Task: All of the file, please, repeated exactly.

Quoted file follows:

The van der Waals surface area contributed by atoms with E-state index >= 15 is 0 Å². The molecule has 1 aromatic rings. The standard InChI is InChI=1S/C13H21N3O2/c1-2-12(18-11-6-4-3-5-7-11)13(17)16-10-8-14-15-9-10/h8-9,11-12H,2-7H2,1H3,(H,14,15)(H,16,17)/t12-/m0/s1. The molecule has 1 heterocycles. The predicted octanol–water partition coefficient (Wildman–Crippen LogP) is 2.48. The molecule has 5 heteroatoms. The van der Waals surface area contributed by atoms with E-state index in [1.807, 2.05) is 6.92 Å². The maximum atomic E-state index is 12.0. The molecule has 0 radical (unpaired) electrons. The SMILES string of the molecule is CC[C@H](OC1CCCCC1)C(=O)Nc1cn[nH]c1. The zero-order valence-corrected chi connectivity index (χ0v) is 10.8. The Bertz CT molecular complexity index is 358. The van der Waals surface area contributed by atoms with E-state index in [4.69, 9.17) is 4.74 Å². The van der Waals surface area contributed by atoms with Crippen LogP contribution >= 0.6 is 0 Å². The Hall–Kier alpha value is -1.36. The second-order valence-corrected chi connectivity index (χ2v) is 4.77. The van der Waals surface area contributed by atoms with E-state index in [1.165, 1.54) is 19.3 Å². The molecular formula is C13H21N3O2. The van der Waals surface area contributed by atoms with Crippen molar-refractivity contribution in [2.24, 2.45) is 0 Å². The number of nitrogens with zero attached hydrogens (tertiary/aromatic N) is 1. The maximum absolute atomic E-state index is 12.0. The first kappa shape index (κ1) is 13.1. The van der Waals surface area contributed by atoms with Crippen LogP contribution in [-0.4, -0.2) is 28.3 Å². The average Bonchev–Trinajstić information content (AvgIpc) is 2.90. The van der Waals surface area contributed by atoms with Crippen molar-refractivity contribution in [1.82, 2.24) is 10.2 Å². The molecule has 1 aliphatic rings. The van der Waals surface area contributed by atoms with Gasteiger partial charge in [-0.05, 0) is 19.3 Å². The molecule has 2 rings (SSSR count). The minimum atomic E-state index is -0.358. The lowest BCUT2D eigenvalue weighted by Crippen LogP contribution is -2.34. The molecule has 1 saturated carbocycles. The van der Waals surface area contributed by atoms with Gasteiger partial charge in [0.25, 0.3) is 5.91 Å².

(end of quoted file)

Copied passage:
The van der Waals surface area contributed by atoms with E-state index >= 15 is 0 Å². The molecule has 1 aromatic rings. The standard InChI is InChI=1S/C13H21N3O2/c1-2-12(18-11-6-4-3-5-7-11)13(17)16-10-8-14-15-9-10/h8-9,11-12H,2-7H2,1H3,(H,14,15)(H,16,17)/t12-/m0/s1. The molecule has 1 heterocycles. The predicted octanol–water partition coefficient (Wildman–Crippen LogP) is 2.48. The molecule has 5 heteroatoms. The van der Waals surface area contributed by atoms with E-state index in [1.807, 2.05) is 6.92 Å². The maximum atomic E-state index is 12.0. The molecule has 0 radical (unpaired) electrons. The SMILES string of the molecule is CC[C@H](OC1CCCCC1)C(=O)Nc1cn[nH]c1. The zero-order valence-corrected chi connectivity index (χ0v) is 10.8. The Bertz CT molecular complexity index is 358. The van der Waals surface area contributed by atoms with E-state index in [4.69, 9.17) is 4.74 Å². The van der Waals surface area contributed by atoms with Crippen LogP contribution >= 0.6 is 0 Å². The Hall–Kier alpha value is -1.36. The second-order valence-corrected chi connectivity index (χ2v) is 4.77. The van der Waals surface area contributed by atoms with E-state index in [1.165, 1.54) is 19.3 Å². The molecular formula is C13H21N3O2. The van der Waals surface area contributed by atoms with Crippen molar-refractivity contribution in [2.24, 2.45) is 0 Å². The number of nitrogens with zero attached hydrogens (tertiary/aromatic N) is 1. The maximum absolute atomic E-state index is 12.0. The first kappa shape index (κ1) is 13.1. The van der Waals surface area contributed by atoms with Crippen LogP contribution in [-0.4, -0.2) is 28.3 Å². The average Bonchev–Trinajstić information content (AvgIpc) is 2.90. The van der Waals surface area contributed by atoms with Crippen molar-refractivity contribution in [1.82, 2.24) is 10.2 Å². The molecule has 1 aliphatic rings. The van der Waals surface area contributed by atoms with Gasteiger partial charge in [-0.05, 0) is 19.3 Å². The molecule has 2 rings (SSSR count). The minimum atomic E-state index is -0.358. The lowest BCUT2D eigenvalue weighted by Crippen LogP contribution is -2.34. The molecule has 1 saturated carbocycles. The van der Waals surface area contributed by atoms with Gasteiger partial charge in [0.25, 0.3) is 5.91 Å².